Re: [gundam] The economics of the Universal century


-Z- (Z@gundam.com)
Sat, 20 Mar 1999 13:45:19 -0800


At 21:15 3/20/99 +0800, you wrote:
>The apparent existence of a trade system makes sense. Then I'd guess
>that trade relationships will be somewhat reminiscent of Europe and its
>colonies back in the Renaissance: heavier industries like mining and
>agriculture will have to be farmed out to the colonies while "higher"
>industries like art, media and entertainment, and most luxury goods will
>still be largely earth-dominated. In such a system, both sides will have
>some economic "chip" as political leverage.

You're forgetting that the physical characteristics of interplanetary travel.

Earth is at the bottom of gravity well. It take a change in velocity
(delta-V) of 8600 m/s (28,215 ft/s) to get to low Earth orbit (LEO) and
another 3800 m/s (12,467 ft/s) to get to geosynchronous Earth orbit (GEO),
for a total delta-V (with maneuvering) of 12,700 m/s (41,667 f/s). Ditto
for the return trip.

But it only takes 1700 m/s to get from geosynchronous orbit to L5 and
another 700 m/s (2297 ft/s) to get from L5 to lunar orbit. The Moon's
gravity well is a lot less steep the Earth's -- about 2200 m/s (7218 ft/s),
not much more than going from GEO to L5. Getting to and from the surface
of the Earth is a very expensive process relative to travelling along the
Moon's orbit.

Once you're in space, it takes about the same delta-V to go from any
Lagrange point to another or to lunar orbit. L3, L4 and L5 are all in halo
orbits around points that are in the lunar orbit and L1 and L2 are just
60,000 km (37,280 miles) to either side of the Moon. Since the velocity is
fixed by the orbital dynamics, so is the travel time -- you can't get from
point A to point B in less than X hours or more tha Y hours.

For a diagram of the geometry of the Lagrange points and a travel timetable
for the entire Earth Sphere, browse my Mobile Suit Gundam: High Frontier
web page:

http://www.halcyon.com/dyar/msgundam/frontier.html#Lagrange

>The few heavy industries on earth will probably be relocated below
>ground (e.g. Jaburo), but these would have to be heavily regulated to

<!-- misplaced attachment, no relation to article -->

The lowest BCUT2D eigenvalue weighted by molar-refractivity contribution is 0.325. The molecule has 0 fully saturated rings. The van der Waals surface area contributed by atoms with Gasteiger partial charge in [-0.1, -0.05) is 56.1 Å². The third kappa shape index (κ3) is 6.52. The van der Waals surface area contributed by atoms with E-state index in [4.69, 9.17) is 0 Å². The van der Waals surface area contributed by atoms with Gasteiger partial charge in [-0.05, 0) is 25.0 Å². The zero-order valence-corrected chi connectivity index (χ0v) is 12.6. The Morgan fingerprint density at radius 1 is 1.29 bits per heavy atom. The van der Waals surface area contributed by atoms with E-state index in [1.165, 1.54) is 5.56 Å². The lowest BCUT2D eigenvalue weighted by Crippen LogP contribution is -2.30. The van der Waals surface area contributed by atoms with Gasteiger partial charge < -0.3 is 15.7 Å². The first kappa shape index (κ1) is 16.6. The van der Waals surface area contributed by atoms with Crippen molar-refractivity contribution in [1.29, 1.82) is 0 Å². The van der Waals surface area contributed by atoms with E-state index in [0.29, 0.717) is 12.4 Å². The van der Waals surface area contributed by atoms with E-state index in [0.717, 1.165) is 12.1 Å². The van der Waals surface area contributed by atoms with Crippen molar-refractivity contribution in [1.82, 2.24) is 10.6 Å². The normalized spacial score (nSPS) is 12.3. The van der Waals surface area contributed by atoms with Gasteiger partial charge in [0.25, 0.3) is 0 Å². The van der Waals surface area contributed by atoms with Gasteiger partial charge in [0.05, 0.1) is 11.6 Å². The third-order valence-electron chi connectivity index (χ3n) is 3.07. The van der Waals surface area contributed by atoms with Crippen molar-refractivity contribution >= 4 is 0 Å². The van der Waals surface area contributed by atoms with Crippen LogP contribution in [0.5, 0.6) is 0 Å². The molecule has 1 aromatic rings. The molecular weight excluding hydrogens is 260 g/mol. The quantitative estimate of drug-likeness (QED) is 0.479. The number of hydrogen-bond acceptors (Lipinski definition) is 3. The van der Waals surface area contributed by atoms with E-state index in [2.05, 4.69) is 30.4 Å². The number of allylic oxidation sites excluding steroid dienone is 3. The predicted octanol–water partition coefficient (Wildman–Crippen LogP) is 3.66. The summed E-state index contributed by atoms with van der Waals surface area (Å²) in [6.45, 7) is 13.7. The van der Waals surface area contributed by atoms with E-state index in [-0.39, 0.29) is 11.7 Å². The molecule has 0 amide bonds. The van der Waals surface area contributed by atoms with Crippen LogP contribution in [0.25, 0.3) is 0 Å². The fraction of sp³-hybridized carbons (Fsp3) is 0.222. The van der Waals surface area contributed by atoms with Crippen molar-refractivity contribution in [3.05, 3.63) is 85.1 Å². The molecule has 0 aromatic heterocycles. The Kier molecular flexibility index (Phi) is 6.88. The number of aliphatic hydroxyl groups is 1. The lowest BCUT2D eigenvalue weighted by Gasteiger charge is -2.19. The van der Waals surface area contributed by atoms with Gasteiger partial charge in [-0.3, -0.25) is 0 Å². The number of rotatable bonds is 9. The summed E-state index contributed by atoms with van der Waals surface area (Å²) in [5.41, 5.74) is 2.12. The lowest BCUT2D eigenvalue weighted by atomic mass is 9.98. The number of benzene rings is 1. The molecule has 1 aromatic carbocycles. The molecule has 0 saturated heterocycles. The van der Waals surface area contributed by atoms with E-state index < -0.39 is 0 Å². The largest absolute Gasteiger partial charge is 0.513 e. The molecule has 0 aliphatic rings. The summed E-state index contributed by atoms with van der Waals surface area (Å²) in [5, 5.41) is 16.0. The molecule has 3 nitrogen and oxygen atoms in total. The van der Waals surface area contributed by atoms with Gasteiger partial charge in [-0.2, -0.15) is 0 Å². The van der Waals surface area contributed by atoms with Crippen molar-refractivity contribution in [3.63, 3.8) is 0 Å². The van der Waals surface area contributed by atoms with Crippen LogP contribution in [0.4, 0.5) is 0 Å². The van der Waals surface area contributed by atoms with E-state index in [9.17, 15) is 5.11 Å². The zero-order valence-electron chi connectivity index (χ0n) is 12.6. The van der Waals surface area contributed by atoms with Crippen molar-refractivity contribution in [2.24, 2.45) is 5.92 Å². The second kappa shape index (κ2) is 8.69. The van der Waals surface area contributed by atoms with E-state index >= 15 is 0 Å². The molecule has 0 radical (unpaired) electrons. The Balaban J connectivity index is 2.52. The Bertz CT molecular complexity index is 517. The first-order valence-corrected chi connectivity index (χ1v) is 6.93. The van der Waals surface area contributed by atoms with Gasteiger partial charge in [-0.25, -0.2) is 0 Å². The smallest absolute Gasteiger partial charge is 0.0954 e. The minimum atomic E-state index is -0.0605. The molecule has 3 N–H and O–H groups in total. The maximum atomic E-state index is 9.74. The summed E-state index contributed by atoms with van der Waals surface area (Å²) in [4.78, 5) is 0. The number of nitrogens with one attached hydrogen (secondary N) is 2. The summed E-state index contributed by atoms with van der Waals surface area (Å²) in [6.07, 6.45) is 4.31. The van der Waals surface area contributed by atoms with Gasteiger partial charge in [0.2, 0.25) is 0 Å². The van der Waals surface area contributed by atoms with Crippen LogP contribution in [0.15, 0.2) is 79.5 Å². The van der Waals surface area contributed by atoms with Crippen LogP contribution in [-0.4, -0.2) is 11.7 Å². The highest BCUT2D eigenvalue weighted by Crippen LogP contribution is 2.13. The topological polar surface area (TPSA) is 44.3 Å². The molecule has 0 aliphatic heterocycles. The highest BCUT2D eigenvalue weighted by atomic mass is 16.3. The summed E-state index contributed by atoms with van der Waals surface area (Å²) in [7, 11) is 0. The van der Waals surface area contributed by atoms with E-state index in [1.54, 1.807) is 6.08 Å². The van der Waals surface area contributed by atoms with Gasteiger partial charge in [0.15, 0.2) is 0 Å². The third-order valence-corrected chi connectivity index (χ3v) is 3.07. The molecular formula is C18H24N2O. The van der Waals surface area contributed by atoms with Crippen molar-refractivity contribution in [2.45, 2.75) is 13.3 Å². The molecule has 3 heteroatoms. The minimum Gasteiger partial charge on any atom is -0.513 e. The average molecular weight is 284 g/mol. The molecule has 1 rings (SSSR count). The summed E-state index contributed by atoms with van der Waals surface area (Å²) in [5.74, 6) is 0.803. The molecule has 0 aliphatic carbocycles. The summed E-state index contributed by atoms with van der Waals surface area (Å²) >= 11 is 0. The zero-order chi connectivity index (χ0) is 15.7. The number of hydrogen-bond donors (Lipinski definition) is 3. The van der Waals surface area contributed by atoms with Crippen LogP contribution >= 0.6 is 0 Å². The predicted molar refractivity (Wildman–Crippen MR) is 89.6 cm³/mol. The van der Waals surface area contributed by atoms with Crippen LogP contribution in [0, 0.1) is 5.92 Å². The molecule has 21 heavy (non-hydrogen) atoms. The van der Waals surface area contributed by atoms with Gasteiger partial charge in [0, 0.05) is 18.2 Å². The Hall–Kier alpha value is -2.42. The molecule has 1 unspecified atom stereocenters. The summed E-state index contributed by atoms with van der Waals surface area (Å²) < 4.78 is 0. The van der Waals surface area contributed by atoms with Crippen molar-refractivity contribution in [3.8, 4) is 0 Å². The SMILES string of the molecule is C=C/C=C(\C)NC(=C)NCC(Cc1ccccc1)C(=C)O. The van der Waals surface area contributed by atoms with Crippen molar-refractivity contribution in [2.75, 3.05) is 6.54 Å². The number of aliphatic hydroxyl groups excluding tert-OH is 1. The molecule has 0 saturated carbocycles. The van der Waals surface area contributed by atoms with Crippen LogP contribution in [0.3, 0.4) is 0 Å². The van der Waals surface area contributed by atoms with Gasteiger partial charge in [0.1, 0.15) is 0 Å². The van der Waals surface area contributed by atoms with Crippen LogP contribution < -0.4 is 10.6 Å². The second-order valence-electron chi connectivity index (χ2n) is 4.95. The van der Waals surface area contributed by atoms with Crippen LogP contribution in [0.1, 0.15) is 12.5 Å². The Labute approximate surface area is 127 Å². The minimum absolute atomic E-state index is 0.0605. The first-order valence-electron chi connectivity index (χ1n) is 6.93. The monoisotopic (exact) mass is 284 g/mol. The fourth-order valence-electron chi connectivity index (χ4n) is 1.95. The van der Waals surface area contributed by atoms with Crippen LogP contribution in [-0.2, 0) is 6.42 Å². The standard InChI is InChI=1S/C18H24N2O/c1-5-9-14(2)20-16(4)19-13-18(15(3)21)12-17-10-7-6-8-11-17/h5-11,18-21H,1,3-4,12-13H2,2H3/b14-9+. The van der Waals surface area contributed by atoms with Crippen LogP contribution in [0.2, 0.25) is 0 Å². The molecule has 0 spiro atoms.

>preserve what's left of the planet's environment.
>
>This results in a slightly skewed balance of trade--with the ball thrown
>in the spacenoids' court. Any one of the colonies could simply threaten
>to cut off industrial support to earth to assert their independence
>(even the JEF was implied to have done this). The One Year War wouldn't
>be necessary, since the earth would have become more dependent on the
>Sides than the other way around.

That depends on how you define necessity. It wasn't enough for Zeon to be
autonomous from Earth -- they already had autonomy, albeit unrecognized by
the Federation. But Zeon had been economically sanctioned by the
Federation since UC 0059, a year after it first declared independence as
the Colony Republic. Luna II was militarized a year after that, as part of
the Year 60 Armament Reinforcement Plan, to try and "contain" the
independence movement. In UC 0067, the Federation was faced with a motion
for colonial autonomy by the entire Side 3, which it rejected. Zion Zum
Daikun died a year later, Zavi filled the void and the Zeon Dukedom was
declared a year after that. The Federation's response was the Year 70
Armament Reinforcement Plan and even stricter sanctions, including an
economic blockade. Zeon had its won JEF, but the other Sides were
forbidden to trade with them. They still did, of course, but it was a
black market, with inflated prices and limited supplies. (Side 6 was
probably in the forefront of all this profiteering, a pratice it continued
as the only "neutral" in the One Year War) In any case, Zeon needed
resources and raw materials and it needed them badly. After 20 years of
embargo, it had no real choice but to occupy Earth and take them directly
from the source.

>Of course, the Zavi's needed to make a political statement by dropping a
>colony on earth. But that single act alone would have effectively
>neutralized the earthnoids' productive capacity for good--I think the
>full implication of Operation British wasn't explored enough on a global
>scale.

Definitely not. But I don't think the colony drop was a political
statement. The occupation was the supreme political statement. It said,
as Giren himself pronounced, that Earth's day was over and that Zeon would
lead humanity to the stars. It was the inevitable end of the course that
began when the Colony Republic declared autonomy and the Federation slapped
an embargo instead of sending the Terrenes to force the wayward colony back
into the fold.

The same thing happened here in the US when the Confederacy was allowed to
secede. The Civil War became an unavoidable consequence, as the Union
couldn't tolerate the secession but didn't have the chops to stop it. As
with Zeon, it was the Confederacy that fired the first shot, but the
conflict was already in the offing long before the CSA shelled Fort Sumter.

-Z-
-
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